Martin Freeman is no stranger to playing a detective: One of his best-known TV roles, after all, is as Watson in “Sherlock.” Now, Freeman stars in the true crime series “A Confession,” premiering May 12 on Britbox.

However, “A Confession” diverges from Freeman’s norm as it portrays a real-life story; specifically that of Steve Fulcher, a detective who in trying to catch a woman’s killer, triggered the downfall of his own career. Freeman and director Paul Andrew Williams joined Variety senior editor Michael Schneider in the Variety Streaming Room presented by Britbox to discuss the real Fulcher’s visit to set, handling tough scenes and what makes “A Confession” different from other British crime dramas.

Freeman was initially attracted to the project because of Williams – the two worked together previously on 2015 film “The Eichmann Show” – as well as the heartbreaking good intentions behind Fulcher’s motivation to solve the case.

Fulcher led the real-life police investigation into the disappearance of 22-year-old Sian O’Callaghan in 2011, which led to the arrest of taxi driver Christopher Halliwell — who ultimately was also accused of the murder of another woman, Becky Godden-Edwards. Fulcher, however, was penalized for his method of interrogating Halliwell before bringing him to the police station — although at the time he did so in the hope of finding O’Callaghan.

“I was shocked by what was happening, by what befell this man for simply trying to do what any of us would want a copper to do. He wasn’t going seriously Maverick. He wasn’t going Liam Neeson in ‘Taken,’ do you know what I mean?” Freeman said. “What he did was completely kosher.”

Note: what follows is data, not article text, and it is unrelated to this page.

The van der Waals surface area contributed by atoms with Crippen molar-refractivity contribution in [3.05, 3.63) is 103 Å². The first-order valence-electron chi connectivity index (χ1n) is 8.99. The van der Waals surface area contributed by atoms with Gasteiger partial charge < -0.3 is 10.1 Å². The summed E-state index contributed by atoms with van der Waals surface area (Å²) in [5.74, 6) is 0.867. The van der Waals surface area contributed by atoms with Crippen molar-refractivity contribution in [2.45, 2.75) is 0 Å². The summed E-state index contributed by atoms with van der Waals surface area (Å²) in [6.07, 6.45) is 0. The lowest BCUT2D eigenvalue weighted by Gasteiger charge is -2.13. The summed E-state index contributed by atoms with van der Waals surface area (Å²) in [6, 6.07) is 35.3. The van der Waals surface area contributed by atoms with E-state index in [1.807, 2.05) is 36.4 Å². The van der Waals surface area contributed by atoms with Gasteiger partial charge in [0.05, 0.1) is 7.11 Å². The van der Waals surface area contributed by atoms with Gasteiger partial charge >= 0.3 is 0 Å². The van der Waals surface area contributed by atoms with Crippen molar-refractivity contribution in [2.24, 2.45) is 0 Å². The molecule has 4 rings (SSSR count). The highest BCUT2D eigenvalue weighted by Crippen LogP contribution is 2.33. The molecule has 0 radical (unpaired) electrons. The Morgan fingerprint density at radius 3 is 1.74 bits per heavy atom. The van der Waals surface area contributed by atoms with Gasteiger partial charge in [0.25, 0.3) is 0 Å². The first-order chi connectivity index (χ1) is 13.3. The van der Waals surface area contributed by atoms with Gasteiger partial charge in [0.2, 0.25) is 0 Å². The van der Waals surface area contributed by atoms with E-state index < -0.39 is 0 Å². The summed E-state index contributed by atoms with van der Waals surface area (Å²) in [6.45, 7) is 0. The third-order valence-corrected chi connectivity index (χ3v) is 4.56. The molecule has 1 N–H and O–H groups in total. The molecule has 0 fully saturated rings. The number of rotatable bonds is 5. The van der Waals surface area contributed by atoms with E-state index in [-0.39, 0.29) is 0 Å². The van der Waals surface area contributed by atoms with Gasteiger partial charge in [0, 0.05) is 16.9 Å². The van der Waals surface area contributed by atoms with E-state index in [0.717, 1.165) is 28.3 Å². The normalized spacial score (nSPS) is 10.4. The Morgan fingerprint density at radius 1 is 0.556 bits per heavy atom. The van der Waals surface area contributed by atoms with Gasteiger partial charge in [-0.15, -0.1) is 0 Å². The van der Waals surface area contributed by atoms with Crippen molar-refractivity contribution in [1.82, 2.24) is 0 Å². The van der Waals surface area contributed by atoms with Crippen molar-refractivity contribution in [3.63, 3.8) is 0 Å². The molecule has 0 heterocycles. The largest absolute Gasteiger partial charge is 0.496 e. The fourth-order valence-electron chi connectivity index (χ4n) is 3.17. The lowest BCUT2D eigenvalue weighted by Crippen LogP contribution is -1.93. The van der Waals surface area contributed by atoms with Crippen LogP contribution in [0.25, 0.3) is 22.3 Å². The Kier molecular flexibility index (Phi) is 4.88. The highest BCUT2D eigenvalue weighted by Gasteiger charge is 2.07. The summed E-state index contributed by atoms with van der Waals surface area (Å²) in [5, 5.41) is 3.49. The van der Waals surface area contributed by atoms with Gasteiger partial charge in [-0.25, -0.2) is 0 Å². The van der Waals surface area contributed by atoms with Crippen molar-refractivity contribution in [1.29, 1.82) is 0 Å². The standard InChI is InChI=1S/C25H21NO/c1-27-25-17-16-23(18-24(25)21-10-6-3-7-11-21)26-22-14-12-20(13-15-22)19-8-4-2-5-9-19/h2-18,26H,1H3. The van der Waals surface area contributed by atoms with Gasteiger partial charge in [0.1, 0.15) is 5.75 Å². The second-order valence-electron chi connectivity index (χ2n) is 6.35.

So when Fulcher and his family actually came to visit the set of “A Confession,” the impact and responsibility of the show became even more apparent to both Freeman and Williams.

“It’s the first time I’ve played someone who’s actually come to set and watched,” Freeman said.” I think once I’d met him, I gathered that he was happy that I was doing it; as in, the whole thing had his blessing.”

Added Williams: “I think when [Fulcher] watched it, it just reiterated how unfair it was and how crazy that situation was. When you are doing the right thing and it’s just injustice – which everyone can see is ridiculous – that’s very hard to get over.”

A show with emotional subject matter brings tough scenes, but Freeman credited the rest of the cast – including Siobhan Finneran, Joe Absolom, Charlie Cooper, Imelda Staunton and Daniel Betts – with allowing him to get away with “not acting.”

“When you’re working opposite very good actors, a lovely thing is you don’t have to do any acting. You don’t have to really bring anything except your presence and to be open to the moment,” Freeman said. “I got very emotional, but I didn’t even want to. That wasn’t me trying to do a number as an actor, it’s like you’re just reacting to what you’re being given.”

According to Williams, the real, raw quality of both the emotion and the material is what separates “A Confession” from other British crime dramas.

“The British crime dramas, a lot of them don’t really push the reality of crime, of murder, of horrible, horrible things because it is a form of entertainment,” Williams said. “You know, you look at ‘Murder She Wrote,’ it was brilliant, but I didn’t believe it happened, whereas things like ‘A Confession’ and other shows where you’re like, ‘I believe this and I genuinely am emotionally invested in to it.'”